5. Get tested for COVID-19 before going to your destination. Most destinations require a negative result 1-2 days before your date of arrival. If you have any current, known exposure to COVID-19, do not travel! And for the love of mankind, do not be the a$$***e who submits a fake test result.

6. Avoid crowds and parties. Travel only to places where you can maintain social distancing. Choose spots that follow health protocols.

7. Respect the rules of the city or town you’re visiting. Do your research before booking your socially-responsible trip. Do not try to get away with breaking the health protocols just because some douchebag gloated about it on Instagram. You don’t want to be that person who broke quarantine rules and caused a surge.

8. Caption your travel photos responsibly. Let your readers know that you followed health protocols. If it’s a throwback photo, make that clear in your caption—not just to avoid being travel shamed, but to prevent giving people the wrong impression that it’s safe to party again. As for angry social media users—know the context or backstory before you travel shame.

This doesn’t mean I encourage jet-setting or backpacking like it’s 2019. While we wait for mass testing to be more affordable and readily available (Hello, Philippines!), effective vaccines to be fully rolled out (Hello again, Philippines!), and herd immunity to be achieved (Goodbye, Philippines!), here are safe travel options to choose from:

1. Long, scenic drives. This was my first step to getting some semblance of normalcy. When my anxiety disorder got worse in July 2020, I started driving my car around town a few times a month. I would check out how life is in my neighborhood (Where are the post-apocalyptic hot men hunting for food?), and then drive a bit further to a place of calm and greenery.

2. Travel local. Pre-COVID, I was all about my international bucket list. I remember taking a travel writing course from Matador Network years ago. One unforgettable lesson they taught me was (paraphrased): Before you can become a great international traveler, you must start with your neighborhood. As establishments have begun opening their doors to the public (albeit with strict protocols), I realized now’s the time to rediscover my neighborhood—safely, of course, and not frequently until we’ve reached the level of safety of Australia and Taiwan.

Social distance glamping at Casa Antonio, Batangas. Remember: each town or city has its own COVID-19 rules before allowing people to enter their zone, so do your research. You can’t just walk in and look for vacancies. Everything has to be pre-booked now.

3. Camping or glamping. If you don’t mind roughing it, camp in the great outdoors away from the confines and stressors of the city. To err on the side of caution, get your own tent or stay only with someone you’ve been living with for the last few months. Do not stay in the same tent with someone from a different household, even if it’s a friend you trust. You might potentially be asymptomatic and could infect each other, or worse, bring the virus home and infect someone else in your house.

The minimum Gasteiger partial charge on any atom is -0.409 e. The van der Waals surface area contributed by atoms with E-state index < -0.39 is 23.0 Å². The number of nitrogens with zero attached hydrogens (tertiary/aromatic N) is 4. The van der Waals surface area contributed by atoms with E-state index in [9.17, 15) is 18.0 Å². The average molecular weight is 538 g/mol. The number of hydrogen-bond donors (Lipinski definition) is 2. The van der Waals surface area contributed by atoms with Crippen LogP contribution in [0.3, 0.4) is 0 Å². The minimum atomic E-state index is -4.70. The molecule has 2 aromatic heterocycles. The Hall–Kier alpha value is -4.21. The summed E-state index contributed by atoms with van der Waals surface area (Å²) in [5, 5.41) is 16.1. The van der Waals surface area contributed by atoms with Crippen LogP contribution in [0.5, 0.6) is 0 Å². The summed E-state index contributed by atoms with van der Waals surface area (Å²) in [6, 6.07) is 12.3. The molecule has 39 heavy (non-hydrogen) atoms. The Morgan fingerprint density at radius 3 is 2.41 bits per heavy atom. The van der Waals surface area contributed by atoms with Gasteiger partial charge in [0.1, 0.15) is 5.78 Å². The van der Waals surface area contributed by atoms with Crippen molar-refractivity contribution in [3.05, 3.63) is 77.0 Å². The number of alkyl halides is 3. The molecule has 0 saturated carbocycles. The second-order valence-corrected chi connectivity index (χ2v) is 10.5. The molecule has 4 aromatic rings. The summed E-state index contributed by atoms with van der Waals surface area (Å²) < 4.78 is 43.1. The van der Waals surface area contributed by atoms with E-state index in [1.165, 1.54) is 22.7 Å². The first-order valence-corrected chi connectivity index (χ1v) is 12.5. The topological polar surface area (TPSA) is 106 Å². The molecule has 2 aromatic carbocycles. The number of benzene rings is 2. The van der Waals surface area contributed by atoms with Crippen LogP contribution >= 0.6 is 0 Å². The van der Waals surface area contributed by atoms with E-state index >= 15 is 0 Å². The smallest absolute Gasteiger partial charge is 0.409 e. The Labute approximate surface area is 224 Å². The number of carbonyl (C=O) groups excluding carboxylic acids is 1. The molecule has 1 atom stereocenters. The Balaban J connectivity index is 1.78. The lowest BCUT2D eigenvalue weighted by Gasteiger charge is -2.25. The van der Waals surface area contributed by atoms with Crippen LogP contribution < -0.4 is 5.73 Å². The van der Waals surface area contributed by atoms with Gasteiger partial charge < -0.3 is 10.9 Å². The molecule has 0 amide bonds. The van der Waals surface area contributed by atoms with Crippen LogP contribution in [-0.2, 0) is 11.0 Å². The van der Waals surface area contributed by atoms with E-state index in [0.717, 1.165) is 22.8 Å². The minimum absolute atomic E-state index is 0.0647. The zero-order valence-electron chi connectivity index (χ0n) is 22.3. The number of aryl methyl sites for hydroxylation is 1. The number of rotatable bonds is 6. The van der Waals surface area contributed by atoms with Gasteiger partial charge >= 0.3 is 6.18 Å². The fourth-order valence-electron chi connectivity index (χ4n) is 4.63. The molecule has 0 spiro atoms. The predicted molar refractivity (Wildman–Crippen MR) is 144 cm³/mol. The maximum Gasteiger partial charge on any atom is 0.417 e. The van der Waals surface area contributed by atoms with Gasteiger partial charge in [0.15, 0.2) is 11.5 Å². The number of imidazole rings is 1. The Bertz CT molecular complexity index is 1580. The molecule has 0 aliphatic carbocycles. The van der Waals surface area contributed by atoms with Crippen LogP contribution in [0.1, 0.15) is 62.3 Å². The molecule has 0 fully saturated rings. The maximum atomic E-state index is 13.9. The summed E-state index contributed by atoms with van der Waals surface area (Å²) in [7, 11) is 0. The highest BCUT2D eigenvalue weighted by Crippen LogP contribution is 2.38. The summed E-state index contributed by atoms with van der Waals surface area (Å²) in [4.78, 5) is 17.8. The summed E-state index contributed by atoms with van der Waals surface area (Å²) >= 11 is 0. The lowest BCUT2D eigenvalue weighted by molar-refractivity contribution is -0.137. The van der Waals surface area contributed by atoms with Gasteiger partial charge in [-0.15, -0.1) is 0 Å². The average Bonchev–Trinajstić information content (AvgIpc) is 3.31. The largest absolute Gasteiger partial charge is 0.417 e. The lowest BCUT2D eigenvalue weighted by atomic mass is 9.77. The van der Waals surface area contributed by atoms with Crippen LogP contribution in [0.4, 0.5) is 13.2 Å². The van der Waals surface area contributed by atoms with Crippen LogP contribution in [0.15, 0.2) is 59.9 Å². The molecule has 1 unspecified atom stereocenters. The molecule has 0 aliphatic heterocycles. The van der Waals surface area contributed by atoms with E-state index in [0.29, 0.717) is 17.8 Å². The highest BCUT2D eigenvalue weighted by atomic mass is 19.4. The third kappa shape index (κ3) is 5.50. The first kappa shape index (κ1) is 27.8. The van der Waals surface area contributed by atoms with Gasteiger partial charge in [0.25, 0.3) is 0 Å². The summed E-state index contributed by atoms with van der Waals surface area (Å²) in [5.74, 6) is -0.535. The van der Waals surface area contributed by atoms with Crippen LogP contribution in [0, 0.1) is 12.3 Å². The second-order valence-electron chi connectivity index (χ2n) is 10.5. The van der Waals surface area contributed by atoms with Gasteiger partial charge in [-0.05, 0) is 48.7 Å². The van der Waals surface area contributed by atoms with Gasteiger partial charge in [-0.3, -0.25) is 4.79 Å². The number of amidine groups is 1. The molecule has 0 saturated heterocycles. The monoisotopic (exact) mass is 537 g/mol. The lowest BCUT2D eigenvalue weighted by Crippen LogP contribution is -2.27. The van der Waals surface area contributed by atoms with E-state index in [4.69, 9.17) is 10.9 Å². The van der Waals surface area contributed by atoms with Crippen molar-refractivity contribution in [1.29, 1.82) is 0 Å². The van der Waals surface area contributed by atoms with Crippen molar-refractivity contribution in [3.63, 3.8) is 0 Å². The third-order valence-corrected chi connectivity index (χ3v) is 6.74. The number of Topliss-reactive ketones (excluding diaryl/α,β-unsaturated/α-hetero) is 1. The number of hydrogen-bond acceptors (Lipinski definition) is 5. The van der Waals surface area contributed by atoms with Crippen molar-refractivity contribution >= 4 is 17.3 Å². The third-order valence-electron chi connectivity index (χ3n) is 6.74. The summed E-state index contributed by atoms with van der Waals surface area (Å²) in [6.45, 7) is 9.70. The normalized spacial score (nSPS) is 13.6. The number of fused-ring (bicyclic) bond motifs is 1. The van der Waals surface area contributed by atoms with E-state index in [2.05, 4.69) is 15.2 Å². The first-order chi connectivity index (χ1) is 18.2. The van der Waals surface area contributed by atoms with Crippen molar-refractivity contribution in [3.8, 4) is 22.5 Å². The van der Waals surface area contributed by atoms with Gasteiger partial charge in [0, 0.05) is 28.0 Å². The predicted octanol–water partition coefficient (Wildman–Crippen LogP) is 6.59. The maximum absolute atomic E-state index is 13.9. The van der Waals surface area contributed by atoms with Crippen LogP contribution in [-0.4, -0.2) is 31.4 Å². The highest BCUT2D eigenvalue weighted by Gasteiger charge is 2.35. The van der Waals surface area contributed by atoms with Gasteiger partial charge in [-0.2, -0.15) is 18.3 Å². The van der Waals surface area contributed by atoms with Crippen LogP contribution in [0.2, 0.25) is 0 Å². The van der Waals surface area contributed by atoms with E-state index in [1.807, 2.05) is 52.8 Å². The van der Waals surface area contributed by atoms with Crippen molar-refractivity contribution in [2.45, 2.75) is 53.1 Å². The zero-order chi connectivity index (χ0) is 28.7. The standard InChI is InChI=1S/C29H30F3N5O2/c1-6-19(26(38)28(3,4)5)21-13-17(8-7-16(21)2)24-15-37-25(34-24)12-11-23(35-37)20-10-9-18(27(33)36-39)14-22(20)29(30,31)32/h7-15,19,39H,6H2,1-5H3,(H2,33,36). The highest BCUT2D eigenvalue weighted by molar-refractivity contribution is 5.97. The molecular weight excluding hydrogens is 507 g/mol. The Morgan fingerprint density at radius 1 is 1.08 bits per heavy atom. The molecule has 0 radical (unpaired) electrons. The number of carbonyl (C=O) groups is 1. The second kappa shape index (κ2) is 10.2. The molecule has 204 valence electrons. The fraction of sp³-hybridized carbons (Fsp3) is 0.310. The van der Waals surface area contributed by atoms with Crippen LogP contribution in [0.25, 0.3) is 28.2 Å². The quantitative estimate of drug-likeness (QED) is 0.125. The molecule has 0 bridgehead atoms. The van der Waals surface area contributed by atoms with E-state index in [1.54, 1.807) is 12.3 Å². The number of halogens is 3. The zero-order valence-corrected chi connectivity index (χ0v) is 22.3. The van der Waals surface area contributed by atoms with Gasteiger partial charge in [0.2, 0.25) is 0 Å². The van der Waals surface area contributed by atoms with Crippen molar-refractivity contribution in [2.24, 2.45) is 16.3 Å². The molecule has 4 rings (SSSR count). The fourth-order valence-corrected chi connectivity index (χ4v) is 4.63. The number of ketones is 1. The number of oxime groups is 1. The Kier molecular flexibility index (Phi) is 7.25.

4. Hiking or biking on wide-open trails. I’m still wary of enclosed gyms, even with all those acrylic dividers and hygiene theater. Hiking or biking outdoors is a safer way to exercise while getting your dose of mother nature.

Throwback: Mt. Batulao, 2019. Some cities and provinces allow visitors to hike up their mountains, provided you follow their health protocols. It’s best to get in touch with LGUs (local government units) for their rules before you plan your trip.

5. Remote destinations. Whether it’s your own private beach house or an accommodation you can book online, a remote vacation just might help with the quarantine fatigue. I’m seeing more people post photos of their social-distance vacations in the likes of Boracay and Palawan, and I’m not going to immediately diss them. For as long as they followed the government’s health protocols and they aren’t out partying with strangers, then I’m happy for them.

Personally, I’m not yet ready to hop on a plane to go on vacation. When I looked at the list of requirements and all the extra steps I have to take to keep safe in the plane and airport, my anxiety kicked in. I’ll just stick to #1-4 of this list for now. Besides, the COVID-19 vaccine has started rolling out (in the countries with good government, at least), so I trust that global tourism will be easier and safer in the latter part of 2021. I can wait.

6. Consider remote working by the beach or mountains. If your job no longer requires you to report to the office and you can work anywhere for as long as you have a decent internet connection, well then, lucky you! A lot of people from Manila have temporarily relocated to the beach or highlands where rent is cheaper and they can work in the company of Mother Nature away from the stressors of the city.

Have you traveled recently? Did you follow health protocols? Tell me what your experience was like. If you’re planning your first trip since the start of COVID-19, please #travelresponsibly.